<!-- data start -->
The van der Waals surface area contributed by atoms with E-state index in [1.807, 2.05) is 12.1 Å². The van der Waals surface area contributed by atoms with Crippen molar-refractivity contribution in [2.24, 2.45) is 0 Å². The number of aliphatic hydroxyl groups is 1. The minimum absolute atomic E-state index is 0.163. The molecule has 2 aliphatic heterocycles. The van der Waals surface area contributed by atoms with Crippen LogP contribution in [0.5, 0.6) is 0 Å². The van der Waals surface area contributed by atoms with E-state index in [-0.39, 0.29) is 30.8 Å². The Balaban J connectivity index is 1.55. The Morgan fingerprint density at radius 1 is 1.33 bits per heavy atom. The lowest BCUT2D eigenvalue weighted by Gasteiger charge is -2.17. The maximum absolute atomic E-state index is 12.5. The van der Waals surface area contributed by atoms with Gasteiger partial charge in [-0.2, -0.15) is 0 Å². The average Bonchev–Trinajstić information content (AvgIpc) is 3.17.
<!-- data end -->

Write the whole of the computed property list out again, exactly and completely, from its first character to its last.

The van der Waals surface area contributed by atoms with E-state index in [1.807, 2.05) is 12.1 Å². The van der Waals surface area contributed by atoms with Crippen molar-refractivity contribution in [2.24, 2.45) is 0 Å². The number of aliphatic hydroxyl groups is 1. The minimum absolute atomic E-state index is 0.163. The molecule has 2 aliphatic heterocycles. The van der Waals surface area contributed by atoms with Crippen LogP contribution in [0.5, 0.6) is 0 Å². The van der Waals surface area contributed by atoms with E-state index in [-0.39, 0.29) is 30.8 Å². The Balaban J connectivity index is 1.55. The Morgan fingerprint density at radius 1 is 1.33 bits per heavy atom. The lowest BCUT2D eigenvalue weighted by Gasteiger charge is -2.17. The maximum absolute atomic E-state index is 12.5. The van der Waals surface area contributed by atoms with Gasteiger partial charge in [-0.2, -0.15) is 0 Å². The average Bonchev–Trinajstić information content (AvgIpc) is 3.17.